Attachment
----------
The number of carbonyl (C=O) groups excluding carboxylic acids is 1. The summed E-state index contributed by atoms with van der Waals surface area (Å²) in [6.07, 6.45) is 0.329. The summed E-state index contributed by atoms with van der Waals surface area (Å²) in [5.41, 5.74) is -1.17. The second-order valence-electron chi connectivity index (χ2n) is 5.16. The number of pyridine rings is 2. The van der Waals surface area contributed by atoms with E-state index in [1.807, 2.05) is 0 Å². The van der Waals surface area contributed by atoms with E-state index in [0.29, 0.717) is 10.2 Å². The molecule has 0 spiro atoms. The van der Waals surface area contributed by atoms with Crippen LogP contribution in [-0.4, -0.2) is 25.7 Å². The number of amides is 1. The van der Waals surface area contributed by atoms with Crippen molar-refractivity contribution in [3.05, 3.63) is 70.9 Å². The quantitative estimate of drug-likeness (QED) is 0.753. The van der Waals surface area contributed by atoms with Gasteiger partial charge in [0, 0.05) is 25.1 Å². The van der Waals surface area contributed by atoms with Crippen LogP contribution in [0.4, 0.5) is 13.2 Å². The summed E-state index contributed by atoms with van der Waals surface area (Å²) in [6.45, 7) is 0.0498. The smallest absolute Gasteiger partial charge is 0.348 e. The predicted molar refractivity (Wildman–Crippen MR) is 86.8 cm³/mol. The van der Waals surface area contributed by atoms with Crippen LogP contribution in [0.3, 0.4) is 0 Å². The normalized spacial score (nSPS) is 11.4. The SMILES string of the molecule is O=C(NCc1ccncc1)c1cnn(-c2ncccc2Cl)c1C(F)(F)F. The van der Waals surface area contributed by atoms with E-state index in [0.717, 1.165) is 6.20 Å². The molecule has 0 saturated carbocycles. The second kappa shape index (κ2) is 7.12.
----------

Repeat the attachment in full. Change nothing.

The number of carbonyl (C=O) groups excluding carboxylic acids is 1. The summed E-state index contributed by atoms with van der Waals surface area (Å²) in [6.07, 6.45) is 0.329. The summed E-state index contributed by atoms with van der Waals surface area (Å²) in [5.41, 5.74) is -1.17. The second-order valence-electron chi connectivity index (χ2n) is 5.16. The number of pyridine rings is 2. The van der Waals surface area contributed by atoms with E-state index in [1.807, 2.05) is 0 Å². The van der Waals surface area contributed by atoms with E-state index in [0.29, 0.717) is 10.2 Å². The molecule has 0 spiro atoms. The van der Waals surface area contributed by atoms with Crippen LogP contribution in [-0.4, -0.2) is 25.7 Å². The number of amides is 1. The van der Waals surface area contributed by atoms with Crippen molar-refractivity contribution in [3.05, 3.63) is 70.9 Å². The quantitative estimate of drug-likeness (QED) is 0.753. The van der Waals surface area contributed by atoms with Gasteiger partial charge in [0, 0.05) is 25.1 Å². The van der Waals surface area contributed by atoms with Crippen LogP contribution in [0.4, 0.5) is 13.2 Å². The summed E-state index contributed by atoms with van der Waals surface area (Å²) in [6.45, 7) is 0.0498. The smallest absolute Gasteiger partial charge is 0.348 e. The predicted molar refractivity (Wildman–Crippen MR) is 86.8 cm³/mol. The van der Waals surface area contributed by atoms with Crippen LogP contribution in [0.3, 0.4) is 0 Å². The normalized spacial score (nSPS) is 11.4. The SMILES string of the molecule is O=C(NCc1ccncc1)c1cnn(-c2ncccc2Cl)c1C(F)(F)F. The van der Waals surface area contributed by atoms with E-state index in [0.717, 1.165) is 6.20 Å². The molecule has 0 saturated carbocycles. The second kappa shape index (κ2) is 7.12.